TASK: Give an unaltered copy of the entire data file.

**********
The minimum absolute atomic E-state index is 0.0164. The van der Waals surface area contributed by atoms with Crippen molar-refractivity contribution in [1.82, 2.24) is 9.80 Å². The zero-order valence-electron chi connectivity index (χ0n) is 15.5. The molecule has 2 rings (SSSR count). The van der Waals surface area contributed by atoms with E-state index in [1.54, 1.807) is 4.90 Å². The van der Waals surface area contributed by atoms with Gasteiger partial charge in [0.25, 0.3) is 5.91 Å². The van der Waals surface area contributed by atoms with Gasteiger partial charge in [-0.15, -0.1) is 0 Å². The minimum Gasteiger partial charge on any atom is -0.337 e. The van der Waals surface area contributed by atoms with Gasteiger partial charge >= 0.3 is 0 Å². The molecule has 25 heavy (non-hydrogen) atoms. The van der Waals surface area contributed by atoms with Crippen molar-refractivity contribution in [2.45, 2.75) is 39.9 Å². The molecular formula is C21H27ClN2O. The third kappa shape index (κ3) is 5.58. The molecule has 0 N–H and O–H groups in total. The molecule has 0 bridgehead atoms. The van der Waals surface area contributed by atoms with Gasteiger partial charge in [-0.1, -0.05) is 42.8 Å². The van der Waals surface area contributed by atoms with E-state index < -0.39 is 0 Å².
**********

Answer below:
The minimum absolute atomic E-state index is 0.0164. The van der Waals surface area contributed by atoms with Crippen molar-refractivity contribution in [1.82, 2.24) is 9.80 Å². The zero-order valence-electron chi connectivity index (χ0n) is 15.5. The molecule has 2 rings (SSSR count). The van der Waals surface area contributed by atoms with E-state index in [1.54, 1.807) is 4.90 Å². The van der Waals surface area contributed by atoms with Gasteiger partial charge in [0.25, 0.3) is 5.91 Å². The van der Waals surface area contributed by atoms with Gasteiger partial charge in [-0.15, -0.1) is 0 Å². The minimum Gasteiger partial charge on any atom is -0.337 e. The van der Waals surface area contributed by atoms with Gasteiger partial charge >= 0.3 is 0 Å². The molecule has 25 heavy (non-hydrogen) atoms. The van der Waals surface area contributed by atoms with Crippen molar-refractivity contribution in [2.45, 2.75) is 39.9 Å². The molecular formula is C21H27ClN2O. The third kappa shape index (κ3) is 5.58. The molecule has 0 N–H and O–H groups in total. The molecule has 0 bridgehead atoms. The van der Waals surface area contributed by atoms with Gasteiger partial charge in [-0.1, -0.05) is 42.8 Å². The van der Waals surface area contributed by atoms with E-state index < -0.39 is 0 Å².